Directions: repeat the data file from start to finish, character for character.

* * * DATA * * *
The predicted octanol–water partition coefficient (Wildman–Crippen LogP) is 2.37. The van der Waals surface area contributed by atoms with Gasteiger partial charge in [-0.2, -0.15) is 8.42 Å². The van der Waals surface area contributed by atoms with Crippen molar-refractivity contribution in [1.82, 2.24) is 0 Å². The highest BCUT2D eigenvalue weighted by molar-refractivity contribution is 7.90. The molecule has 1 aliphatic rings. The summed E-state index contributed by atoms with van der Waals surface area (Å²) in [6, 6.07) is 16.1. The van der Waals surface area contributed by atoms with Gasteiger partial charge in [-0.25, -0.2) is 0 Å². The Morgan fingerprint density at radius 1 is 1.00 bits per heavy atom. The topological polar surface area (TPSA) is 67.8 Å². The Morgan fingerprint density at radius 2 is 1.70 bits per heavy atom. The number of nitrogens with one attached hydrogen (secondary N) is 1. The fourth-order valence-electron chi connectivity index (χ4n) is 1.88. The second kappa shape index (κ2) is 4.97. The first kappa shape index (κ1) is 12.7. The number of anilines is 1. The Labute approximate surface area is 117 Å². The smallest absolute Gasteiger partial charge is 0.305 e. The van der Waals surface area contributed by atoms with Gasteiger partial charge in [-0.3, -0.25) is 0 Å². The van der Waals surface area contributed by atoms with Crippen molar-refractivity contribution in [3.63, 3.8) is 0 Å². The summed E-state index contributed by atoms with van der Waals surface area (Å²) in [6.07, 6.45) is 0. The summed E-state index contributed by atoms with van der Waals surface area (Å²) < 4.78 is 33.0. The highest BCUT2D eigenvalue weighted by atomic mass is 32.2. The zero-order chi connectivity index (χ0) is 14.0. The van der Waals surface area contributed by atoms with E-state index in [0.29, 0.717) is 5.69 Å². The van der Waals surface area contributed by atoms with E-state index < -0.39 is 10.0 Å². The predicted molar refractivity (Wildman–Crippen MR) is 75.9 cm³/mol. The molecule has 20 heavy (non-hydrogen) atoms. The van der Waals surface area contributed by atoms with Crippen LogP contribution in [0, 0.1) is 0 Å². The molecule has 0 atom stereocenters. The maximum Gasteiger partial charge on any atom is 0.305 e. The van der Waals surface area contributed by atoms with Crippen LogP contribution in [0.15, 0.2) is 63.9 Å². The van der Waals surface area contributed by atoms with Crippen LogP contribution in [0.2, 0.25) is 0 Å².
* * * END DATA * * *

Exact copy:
The predicted octanol–water partition coefficient (Wildman–Crippen LogP) is 2.37. The van der Waals surface area contributed by atoms with Gasteiger partial charge in [-0.2, -0.15) is 8.42 Å². The van der Waals surface area contributed by atoms with Crippen molar-refractivity contribution in [1.82, 2.24) is 0 Å². The highest BCUT2D eigenvalue weighted by molar-refractivity contribution is 7.90. The molecule has 1 aliphatic rings. The summed E-state index contributed by atoms with van der Waals surface area (Å²) in [6, 6.07) is 16.1. The van der Waals surface area contributed by atoms with Gasteiger partial charge in [-0.25, -0.2) is 0 Å². The Morgan fingerprint density at radius 1 is 1.00 bits per heavy atom. The topological polar surface area (TPSA) is 67.8 Å². The Morgan fingerprint density at radius 2 is 1.70 bits per heavy atom. The number of nitrogens with one attached hydrogen (secondary N) is 1. The fourth-order valence-electron chi connectivity index (χ4n) is 1.88. The second kappa shape index (κ2) is 4.97. The first kappa shape index (κ1) is 12.7. The number of anilines is 1. The Labute approximate surface area is 117 Å². The smallest absolute Gasteiger partial charge is 0.305 e. The van der Waals surface area contributed by atoms with Gasteiger partial charge in [-0.3, -0.25) is 0 Å². The van der Waals surface area contributed by atoms with Crippen molar-refractivity contribution in [3.63, 3.8) is 0 Å². The summed E-state index contributed by atoms with van der Waals surface area (Å²) in [6.07, 6.45) is 0. The summed E-state index contributed by atoms with van der Waals surface area (Å²) < 4.78 is 33.0. The highest BCUT2D eigenvalue weighted by atomic mass is 32.2. The zero-order chi connectivity index (χ0) is 14.0. The van der Waals surface area contributed by atoms with E-state index in [0.29, 0.717) is 5.69 Å². The van der Waals surface area contributed by atoms with E-state index < -0.39 is 10.0 Å². The predicted molar refractivity (Wildman–Crippen MR) is 75.9 cm³/mol. The molecule has 20 heavy (non-hydrogen) atoms. The van der Waals surface area contributed by atoms with Crippen LogP contribution in [0, 0.1) is 0 Å². The molecule has 0 atom stereocenters. The maximum Gasteiger partial charge on any atom is 0.305 e. The van der Waals surface area contributed by atoms with Crippen LogP contribution in [0.15, 0.2) is 63.9 Å². The van der Waals surface area contributed by atoms with Crippen LogP contribution in [0.2, 0.25) is 0 Å².